8/18 in Yankee History

2006: At Fenway, the Yankees outlast the Red Sox in the 2nd game of their day-night doubleheader to prevail 14-11, with Mike Myers (below) getting the win. The game lasts 4
hours and 45 minutes, setting a record for the longest 9-inning contest in
ML history. The visitors won the first game by the more comfortable margin of 12-4. The doubleheader also clocks a record at 8:40.



2000: The Angels defeat the Yankees‚ 9-8 in 11 innings. Anaheim score 5 runs in the 9th to tie the game before Darin Erstad’s homer wins it in the 11th. It is the first time since 1988 that the Bombers have blown a 5-run lead in the 9th inning.



1996: In a wild contest at the Stadium‚ the Mariners jump out to an 8-0 lead over
the Yankees. The New Yorkers strike back with 7 runs in their half of
the 4th inning to make it a ballgame again. Seattle score twice in the 6th‚ but
the Yankees ties the score in the bottom half of the inning with 3 runs
of their own. The score remains tied at 10-10 going into the 12th
inning. Seattle score 3 in the top half of the inning‚ 2 on first baseman Paul Sorrento’s second homer of the game. New York fight back with 2 in the bottom of the
inning‚ but fall 1 short‚ losing 13-12. The Yankees remain 5 1/2 games
ahead of Baltimore in the AL East‚ while the Mariners stay 6 games behind
Texas in second place in the AL West.



1995: Phil Rizzuto retires as a Yankee broadcaster after 39 years at the mike‚ reportedly
because WPIX-TV refused to allow him to miss a game to attend Mickey Mantle’s funeral. The Scooter eventually will return for the 1996


1989: Dallas Green (below) is fired as Yankee manager and replaced by former shortstop Bucky Dent. It is the 17th time that the Bronx Bombers have changed managers since George Steinbrenner took over the club in 1973.

1983.The ‘Pine Tar Game’ resumes. Hal McRae strikes out for the last Kansas City out and Dan Quisenberry retires the Yankees in order in the bottom of the 9th to preserve the
Royals’ 5-4 victory. The conclusion takes just 12 minutes (and 16
pitches) and‚ as the only game scheduled at the Stadium‚ is attended by
a crowd of 1‚245. An odd feature of the game is Billy Martin’s protest lineup in the field, including lefty Don Mattingly playing second, and Ron Guidry in center field.



1979: The Yankees sell Ray Burris (1-3) to the Mets.


1976: In an 8-6 Yankee win over the Rangers, Roy White homers from each side of the plate.



1950: A’s lefty Lou Brissie gives up just one Yankee hit in the last 5 innings‚ but it’s a big one. With the score tied at 2 in the top of the 9th‚ Joe DiMaggio blasts his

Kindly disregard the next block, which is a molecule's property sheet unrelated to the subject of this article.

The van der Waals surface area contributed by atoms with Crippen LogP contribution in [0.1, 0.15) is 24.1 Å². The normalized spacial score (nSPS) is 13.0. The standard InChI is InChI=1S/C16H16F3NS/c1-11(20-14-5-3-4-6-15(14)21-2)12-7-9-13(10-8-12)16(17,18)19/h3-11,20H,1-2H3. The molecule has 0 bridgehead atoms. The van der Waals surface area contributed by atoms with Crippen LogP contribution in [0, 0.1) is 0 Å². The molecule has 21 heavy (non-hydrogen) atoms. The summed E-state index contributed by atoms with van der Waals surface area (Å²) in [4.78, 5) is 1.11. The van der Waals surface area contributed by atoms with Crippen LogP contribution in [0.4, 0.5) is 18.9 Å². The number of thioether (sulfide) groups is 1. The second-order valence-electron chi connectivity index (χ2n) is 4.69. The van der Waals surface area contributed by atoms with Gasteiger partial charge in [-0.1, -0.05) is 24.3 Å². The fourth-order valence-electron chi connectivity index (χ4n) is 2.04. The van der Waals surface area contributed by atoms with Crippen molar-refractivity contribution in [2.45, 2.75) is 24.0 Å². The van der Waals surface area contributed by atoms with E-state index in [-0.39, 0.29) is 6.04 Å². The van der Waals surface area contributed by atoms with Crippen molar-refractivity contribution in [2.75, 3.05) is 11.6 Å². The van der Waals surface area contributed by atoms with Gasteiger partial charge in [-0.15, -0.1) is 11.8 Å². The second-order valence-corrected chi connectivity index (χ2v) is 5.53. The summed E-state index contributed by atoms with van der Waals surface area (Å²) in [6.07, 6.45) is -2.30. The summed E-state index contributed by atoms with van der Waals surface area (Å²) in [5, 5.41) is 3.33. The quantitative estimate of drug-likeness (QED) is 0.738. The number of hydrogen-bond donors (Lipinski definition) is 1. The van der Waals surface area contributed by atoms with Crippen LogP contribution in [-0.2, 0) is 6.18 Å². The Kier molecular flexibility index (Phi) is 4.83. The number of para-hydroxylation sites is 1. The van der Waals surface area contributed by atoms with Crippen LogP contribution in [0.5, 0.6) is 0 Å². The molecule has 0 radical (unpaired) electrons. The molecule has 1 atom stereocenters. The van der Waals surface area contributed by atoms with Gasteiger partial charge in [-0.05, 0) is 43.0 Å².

22nd home run of the year to give the 3rd place New Yorkers a 3-2 win and hand
the Mackmen their 6th straight loss.



1940: The Sunday New York Daily News publishes a shocking article written by
its sports editor‚ Jimmy Powers (in the middle in the photo below)‚ suggesting that the fifth place Yankees
had been hit by a ‘mass polio epidemic.’ Powers charges that Lou Gehrig’s ‘infantile paralysis’ had infected the other Yankees‚ accounting for
the team’s uncharacteristic reversal of form. The article immediately
causes a sensation among readers and fans.


At Gehrig’s request‚ Milton
Eisenberg‚ a Brooklyn attorney‚ brings suit for $1 million against
Powers and the newspaper charging that Gehrig’s reputation and credit had
been hurt and that the article had caused him considerable mental
anguish. Other angry Yankees‚ including Bill Dickey, also file suit against the News‚ causing the newspaper to issue a
public apology that will appear on September 26‚ The three and a half column story
appears under the headline ‘OUR APOLOGIES TO LOU GEHRIG AND THE
YANKEES.’ In his apology‚ Powers admits he had no business getting
‘snarled up in medical controversy‚” stating “Gehrig has no communicable
disease and was not suffering from the mysterious polio germ that
supposedly played havoc with the Yankee ball club. ‘Lou is a personal
hero‚ Powers adds. ‘Hurting his feelings was far from my mind.’ 


1938: In the opening game of a doubleheader at Washington, and pitching against the team that released him less than a week ago‚ new Yankee Wes Ferrell beats the Senators 5-4 in 11 innings. The visitors drop the first nitecap 6-3, Bump Hadley taking the loss. 



1935: At Detroit‚ Tony Lazzeri send a line drive back through the box, hitting Schoolboy Rowe on the hand. After a
12-minute delay‚ the pitcher returns and allows just one more hit. Detroit whip the Yankees 6-0.



1931: In New York’s 5-4 loss at Detroit‚ Lou Gehrig is hitless as he plays his 1‚000th consecutive game. He is 307 short of Everett Scott’s record streak.



1920: Wally Pipp (below) hits a 2-run inside-the-park homer in the 9th inning‚ off Jim Bagby‚ to give the Yankees a 4-3 over the first-place Indians at the Polo Grounds. Both teams wear black arm bands in memory of Ray Chapman. Carl Mays is conspicuous in not wearing the symbol.



1912: At Hilltop Park, the Tigers beat the Highlanders 9-4. Ty Cobb steals home in the 1st inning‚
the third time this season he’s swiped home in the opening frame. 


1906: Wee Willie Keeler is struck out for only the second time this season‚ both times by
spitballer Ed Walsh of the White Sox‚ and the luck of Willie’s Highlander teammates isn’t much better, as the visiting Chicagoans roll, 10-0. The Sox score 9 in the 9th to break it open.


1903: Jack Chesbro (below) bests Bill Donovan of the Tigers in a pitching duel at Detroit, as the Highlanders prevail 1-0.


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